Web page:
Given the above, it just doesn’t make sense for Google to traverse down the carrier route. They would be better off utilising their market power with Android as a negotiating tool with carriers.
(Photo credit wallshq.com)
The royalty rate that Motorola Mobiity wants from Apple for using its patents is 2.25% and Google are stating they will not change the policy. Cries of “unfair”, they are of a FRAND (Fair, Reasonable and Non Discriminatory) nature, so is 2.25% excessive? Even Samsung are demanding 2.4%!
Apple have complained to ETSI (European Telecommunications Standards Institute) and Microsoft are supporting Apple’s complaint claiming that the rate is far too high.
So the real question is what is considered fair and is Apple’s complaint valid?
Why isn’t mobile be the same as the wired world?
Mobile has been different from the outset. Spectrum is owned by governments, is licensed for specific uses and is limited in its resources, this means that the technology required for delivering larger amounts of data on such a narrow amount of available frequencies requires investment and a return on the investment.
Apple and Microsoft do not have substantial patents in this area. They have both come from the wired world which has a different value chain and different (strong) players at each layer. There is no equivalent of Qualcomm in the wired world, there are no gate keepers that can prevent your mobile phone from being easily supported such as carriers.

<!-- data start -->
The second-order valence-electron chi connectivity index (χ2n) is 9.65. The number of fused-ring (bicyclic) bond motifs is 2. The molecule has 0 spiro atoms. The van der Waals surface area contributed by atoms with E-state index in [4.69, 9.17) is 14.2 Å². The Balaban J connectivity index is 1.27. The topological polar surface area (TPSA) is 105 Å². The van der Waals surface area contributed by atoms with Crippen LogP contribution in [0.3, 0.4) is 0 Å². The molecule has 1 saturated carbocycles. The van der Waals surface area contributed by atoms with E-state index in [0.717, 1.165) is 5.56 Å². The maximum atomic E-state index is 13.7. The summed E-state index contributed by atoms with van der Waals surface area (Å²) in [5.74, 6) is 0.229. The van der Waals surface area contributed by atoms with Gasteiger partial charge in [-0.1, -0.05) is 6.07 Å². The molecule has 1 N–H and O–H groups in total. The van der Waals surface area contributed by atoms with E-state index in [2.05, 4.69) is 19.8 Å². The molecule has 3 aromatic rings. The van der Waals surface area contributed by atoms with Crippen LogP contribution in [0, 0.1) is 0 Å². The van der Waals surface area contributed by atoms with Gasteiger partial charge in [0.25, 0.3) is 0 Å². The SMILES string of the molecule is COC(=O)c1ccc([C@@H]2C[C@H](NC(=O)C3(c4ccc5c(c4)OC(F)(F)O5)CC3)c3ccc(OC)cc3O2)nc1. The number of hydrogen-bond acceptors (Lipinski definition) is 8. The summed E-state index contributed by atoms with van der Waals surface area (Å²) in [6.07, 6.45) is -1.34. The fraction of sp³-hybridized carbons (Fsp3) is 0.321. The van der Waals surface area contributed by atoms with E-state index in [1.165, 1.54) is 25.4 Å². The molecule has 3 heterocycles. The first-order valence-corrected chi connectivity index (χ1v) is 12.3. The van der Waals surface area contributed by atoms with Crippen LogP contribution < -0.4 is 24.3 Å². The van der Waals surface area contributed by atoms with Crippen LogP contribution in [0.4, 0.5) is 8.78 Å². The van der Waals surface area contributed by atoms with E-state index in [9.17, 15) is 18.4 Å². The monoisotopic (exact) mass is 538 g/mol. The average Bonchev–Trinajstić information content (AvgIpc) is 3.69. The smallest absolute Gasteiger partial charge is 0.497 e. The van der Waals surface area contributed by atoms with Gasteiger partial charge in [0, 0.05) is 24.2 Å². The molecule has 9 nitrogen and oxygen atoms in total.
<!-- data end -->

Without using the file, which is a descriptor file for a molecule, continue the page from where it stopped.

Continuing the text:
Is it really fair, what has history told us?
Apple previously lost a patent dispute with Nokia. Probably involving patents of a FRAND nature. The value is around 4.5% of the cost of building the device. Previous patent agreements have been around 5%
Qualcomm won a patent case against Nokia, with Nokia settling for an alleged $1.8 Billion in patents and agreeing to pay a royalty of approx 2%. Qualcomm’s average royalty rate is around 3.5% according to this chart . At the time, Nokia were also complaining that Qualcomm were not complying to FRAND.
The main thing to note is that these royalty percentages are above what Motorola and Samsung are demanding. In this context they seem fair……. however, the main difference (in the Motorola case) is a % of what? Motorola are asking for a % of the average sales price, whereas previous cases are about a % of the cost of building a device.
Here is a BOM breakdown of the iPhone 4S -
WIth a sales price of $599 for the 16GB and $699 for the 32GB version that means Motorola are asking for around $13.48 and $15.72 per device respectively. Whereas at Qualcomm’s estimated 3.5% of BOM, that figure is $6.58 and $7.25 respectively. This is likely the driver of the ‘unfairness’ claim.
It’s not the % in itself, it’s what it’s a % of.
How much are they asking?
Smartphone growth is forecasted to slow to 22% in 2012. If Apple maintain their current market share then the amount they are looking for in 2012 is worth $1.7B.
Compare that to the BOM version which is worth only half a billion and is likely to be less due to deceasing prices of components over time.
Number of Patents
If we look at the LTE patent pool and see who owns what, this is another argument for the unfairness of the request. Although the dispute is not about LTE (where Apple has acquired Nortels patent pool), it puts the size of the patent pool and the amount Qualcomm request vs what Motorola/Google are requesting into perspective.
Is asking for $1.7B fair?